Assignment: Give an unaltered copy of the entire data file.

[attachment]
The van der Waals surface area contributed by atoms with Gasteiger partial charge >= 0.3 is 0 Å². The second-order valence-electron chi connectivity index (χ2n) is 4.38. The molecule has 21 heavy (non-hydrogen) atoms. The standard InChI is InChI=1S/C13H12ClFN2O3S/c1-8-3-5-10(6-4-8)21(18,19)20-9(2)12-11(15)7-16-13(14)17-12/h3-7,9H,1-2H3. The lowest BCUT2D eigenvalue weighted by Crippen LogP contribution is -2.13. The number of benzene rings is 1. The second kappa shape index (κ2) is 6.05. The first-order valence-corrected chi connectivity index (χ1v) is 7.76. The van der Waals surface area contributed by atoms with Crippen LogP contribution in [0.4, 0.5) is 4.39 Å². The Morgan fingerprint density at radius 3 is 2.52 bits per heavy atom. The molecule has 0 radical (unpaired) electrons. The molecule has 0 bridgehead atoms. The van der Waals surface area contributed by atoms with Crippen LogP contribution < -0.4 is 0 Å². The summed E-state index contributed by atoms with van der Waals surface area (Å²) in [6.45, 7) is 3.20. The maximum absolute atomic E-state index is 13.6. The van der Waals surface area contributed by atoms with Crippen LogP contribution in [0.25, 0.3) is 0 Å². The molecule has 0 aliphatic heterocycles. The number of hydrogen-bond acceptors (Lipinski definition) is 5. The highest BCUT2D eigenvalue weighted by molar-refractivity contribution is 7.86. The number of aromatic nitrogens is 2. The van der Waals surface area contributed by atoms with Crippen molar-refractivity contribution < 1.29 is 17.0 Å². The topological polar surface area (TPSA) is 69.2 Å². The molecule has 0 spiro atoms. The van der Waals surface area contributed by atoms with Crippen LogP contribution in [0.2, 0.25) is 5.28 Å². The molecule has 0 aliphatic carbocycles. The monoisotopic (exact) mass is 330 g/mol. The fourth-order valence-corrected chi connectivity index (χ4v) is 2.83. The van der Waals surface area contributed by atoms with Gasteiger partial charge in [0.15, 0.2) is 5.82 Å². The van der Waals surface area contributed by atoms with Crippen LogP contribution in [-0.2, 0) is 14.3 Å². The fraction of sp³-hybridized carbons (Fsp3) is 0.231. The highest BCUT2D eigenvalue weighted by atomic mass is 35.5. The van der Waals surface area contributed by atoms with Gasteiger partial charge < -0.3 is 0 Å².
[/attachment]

The van der Waals surface area contributed by atoms with Gasteiger partial charge >= 0.3 is 0 Å². The second-order valence-electron chi connectivity index (χ2n) is 4.38. The molecule has 21 heavy (non-hydrogen) atoms. The standard InChI is InChI=1S/C13H12ClFN2O3S/c1-8-3-5-10(6-4-8)21(18,19)20-9(2)12-11(15)7-16-13(14)17-12/h3-7,9H,1-2H3. The lowest BCUT2D eigenvalue weighted by Crippen LogP contribution is -2.13. The number of benzene rings is 1. The second kappa shape index (κ2) is 6.05. The first-order valence-corrected chi connectivity index (χ1v) is 7.76. The van der Waals surface area contributed by atoms with Crippen LogP contribution in [0.4, 0.5) is 4.39 Å². The Morgan fingerprint density at radius 3 is 2.52 bits per heavy atom. The molecule has 0 radical (unpaired) electrons. The molecule has 0 bridgehead atoms. The van der Waals surface area contributed by atoms with Crippen LogP contribution < -0.4 is 0 Å². The summed E-state index contributed by atoms with van der Waals surface area (Å²) in [6.45, 7) is 3.20. The maximum absolute atomic E-state index is 13.6. The van der Waals surface area contributed by atoms with Crippen LogP contribution in [0.25, 0.3) is 0 Å². The molecule has 0 aliphatic heterocycles. The number of hydrogen-bond acceptors (Lipinski definition) is 5. The highest BCUT2D eigenvalue weighted by molar-refractivity contribution is 7.86. The number of aromatic nitrogens is 2. The van der Waals surface area contributed by atoms with Crippen molar-refractivity contribution < 1.29 is 17.0 Å². The topological polar surface area (TPSA) is 69.2 Å². The molecule has 0 spiro atoms. The van der Waals surface area contributed by atoms with Crippen LogP contribution in [0.2, 0.25) is 5.28 Å². The molecule has 0 aliphatic carbocycles. The monoisotopic (exact) mass is 330 g/mol. The fourth-order valence-corrected chi connectivity index (χ4v) is 2.83. The van der Waals surface area contributed by atoms with Gasteiger partial charge in [0.15, 0.2) is 5.82 Å². The van der Waals surface area contributed by atoms with Crippen LogP contribution in [-0.2, 0) is 14.3 Å². The fraction of sp³-hybridized carbons (Fsp3) is 0.231. The highest BCUT2D eigenvalue weighted by atomic mass is 35.5. The van der Waals surface area contributed by atoms with Gasteiger partial charge < -0.3 is 0 Å².